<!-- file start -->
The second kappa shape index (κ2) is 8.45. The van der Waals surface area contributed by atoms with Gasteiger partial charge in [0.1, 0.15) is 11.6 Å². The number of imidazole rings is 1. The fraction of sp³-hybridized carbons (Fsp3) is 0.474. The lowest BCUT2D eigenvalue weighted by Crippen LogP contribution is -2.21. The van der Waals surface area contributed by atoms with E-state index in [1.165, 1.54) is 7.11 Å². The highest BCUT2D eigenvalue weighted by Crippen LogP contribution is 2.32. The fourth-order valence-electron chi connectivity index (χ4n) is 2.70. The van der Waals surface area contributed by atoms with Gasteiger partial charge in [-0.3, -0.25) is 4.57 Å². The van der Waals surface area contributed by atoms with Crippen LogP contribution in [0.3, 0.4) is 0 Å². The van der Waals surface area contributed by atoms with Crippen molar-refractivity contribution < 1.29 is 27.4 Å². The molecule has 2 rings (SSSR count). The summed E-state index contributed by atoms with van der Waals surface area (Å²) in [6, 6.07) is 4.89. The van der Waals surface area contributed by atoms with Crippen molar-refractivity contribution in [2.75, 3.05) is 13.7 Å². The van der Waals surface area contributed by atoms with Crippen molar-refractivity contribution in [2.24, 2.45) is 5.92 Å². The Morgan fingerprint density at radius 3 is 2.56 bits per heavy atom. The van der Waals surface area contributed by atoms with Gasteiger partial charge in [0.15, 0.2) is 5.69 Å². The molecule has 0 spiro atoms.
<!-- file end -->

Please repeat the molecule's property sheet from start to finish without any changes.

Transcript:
The second kappa shape index (κ2) is 8.45. The van der Waals surface area contributed by atoms with Gasteiger partial charge in [0.1, 0.15) is 11.6 Å². The number of imidazole rings is 1. The fraction of sp³-hybridized carbons (Fsp3) is 0.474. The lowest BCUT2D eigenvalue weighted by Crippen LogP contribution is -2.21. The van der Waals surface area contributed by atoms with E-state index in [1.165, 1.54) is 7.11 Å². The highest BCUT2D eigenvalue weighted by Crippen LogP contribution is 2.32. The fourth-order valence-electron chi connectivity index (χ4n) is 2.70. The van der Waals surface area contributed by atoms with Gasteiger partial charge in [-0.3, -0.25) is 4.57 Å². The van der Waals surface area contributed by atoms with Crippen LogP contribution in [0.3, 0.4) is 0 Å². The van der Waals surface area contributed by atoms with Crippen molar-refractivity contribution < 1.29 is 27.4 Å². The molecule has 2 rings (SSSR count). The summed E-state index contributed by atoms with van der Waals surface area (Å²) in [6, 6.07) is 4.89. The van der Waals surface area contributed by atoms with Crippen molar-refractivity contribution in [2.75, 3.05) is 13.7 Å². The van der Waals surface area contributed by atoms with Crippen molar-refractivity contribution in [2.24, 2.45) is 5.92 Å². The Morgan fingerprint density at radius 3 is 2.56 bits per heavy atom. The van der Waals surface area contributed by atoms with Gasteiger partial charge in [0.15, 0.2) is 5.69 Å². The molecule has 0 spiro atoms.